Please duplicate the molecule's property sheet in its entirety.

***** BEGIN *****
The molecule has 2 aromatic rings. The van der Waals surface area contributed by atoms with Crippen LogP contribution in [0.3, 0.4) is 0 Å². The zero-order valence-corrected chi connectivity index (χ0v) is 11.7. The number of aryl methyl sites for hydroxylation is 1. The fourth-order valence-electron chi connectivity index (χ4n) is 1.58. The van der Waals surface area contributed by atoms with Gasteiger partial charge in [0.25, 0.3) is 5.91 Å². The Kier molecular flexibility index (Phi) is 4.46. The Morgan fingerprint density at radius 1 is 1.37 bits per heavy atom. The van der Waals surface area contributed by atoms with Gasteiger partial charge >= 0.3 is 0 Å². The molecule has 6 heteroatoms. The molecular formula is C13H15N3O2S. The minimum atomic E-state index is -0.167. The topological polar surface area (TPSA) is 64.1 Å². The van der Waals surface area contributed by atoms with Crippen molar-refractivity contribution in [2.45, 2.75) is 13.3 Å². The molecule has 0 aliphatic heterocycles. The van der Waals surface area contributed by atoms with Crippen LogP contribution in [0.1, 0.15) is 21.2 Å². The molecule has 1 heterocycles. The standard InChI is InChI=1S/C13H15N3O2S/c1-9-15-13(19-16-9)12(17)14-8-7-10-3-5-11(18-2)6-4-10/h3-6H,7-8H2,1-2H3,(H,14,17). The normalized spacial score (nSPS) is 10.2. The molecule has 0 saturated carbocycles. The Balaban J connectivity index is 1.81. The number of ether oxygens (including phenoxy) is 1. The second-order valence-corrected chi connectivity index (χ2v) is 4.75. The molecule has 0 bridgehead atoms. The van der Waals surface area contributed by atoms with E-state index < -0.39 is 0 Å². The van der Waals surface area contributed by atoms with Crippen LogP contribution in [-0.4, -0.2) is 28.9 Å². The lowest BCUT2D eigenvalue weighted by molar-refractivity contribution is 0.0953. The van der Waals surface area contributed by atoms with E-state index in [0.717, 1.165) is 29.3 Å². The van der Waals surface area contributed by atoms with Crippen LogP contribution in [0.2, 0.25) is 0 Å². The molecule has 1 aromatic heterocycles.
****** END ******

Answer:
The molecule has 2 aromatic rings. The van der Waals surface area contributed by atoms with Crippen LogP contribution in [0.3, 0.4) is 0 Å². The zero-order valence-corrected chi connectivity index (χ0v) is 11.7. The number of aryl methyl sites for hydroxylation is 1. The fourth-order valence-electron chi connectivity index (χ4n) is 1.58. The van der Waals surface area contributed by atoms with Gasteiger partial charge in [0.25, 0.3) is 5.91 Å². The Kier molecular flexibility index (Phi) is 4.46. The Morgan fingerprint density at radius 1 is 1.37 bits per heavy atom. The van der Waals surface area contributed by atoms with Gasteiger partial charge >= 0.3 is 0 Å². The molecule has 6 heteroatoms. The molecular formula is C13H15N3O2S. The minimum atomic E-state index is -0.167. The topological polar surface area (TPSA) is 64.1 Å². The van der Waals surface area contributed by atoms with Crippen molar-refractivity contribution in [2.45, 2.75) is 13.3 Å². The molecule has 0 aliphatic heterocycles. The van der Waals surface area contributed by atoms with Crippen LogP contribution in [0.1, 0.15) is 21.2 Å². The molecule has 1 heterocycles. The standard InChI is InChI=1S/C13H15N3O2S/c1-9-15-13(19-16-9)12(17)14-8-7-10-3-5-11(18-2)6-4-10/h3-6H,7-8H2,1-2H3,(H,14,17). The normalized spacial score (nSPS) is 10.2. The molecule has 0 saturated carbocycles. The Balaban J connectivity index is 1.81. The number of ether oxygens (including phenoxy) is 1. The second-order valence-corrected chi connectivity index (χ2v) is 4.75. The molecule has 0 bridgehead atoms. The van der Waals surface area contributed by atoms with E-state index < -0.39 is 0 Å². The van der Waals surface area contributed by atoms with Crippen LogP contribution in [-0.4, -0.2) is 28.9 Å². The lowest BCUT2D eigenvalue weighted by molar-refractivity contribution is 0.0953. The van der Waals surface area contributed by atoms with E-state index in [0.717, 1.165) is 29.3 Å². The van der Waals surface area contributed by atoms with Crippen LogP contribution in [0.2, 0.25) is 0 Å². The molecule has 1 aromatic heterocycles.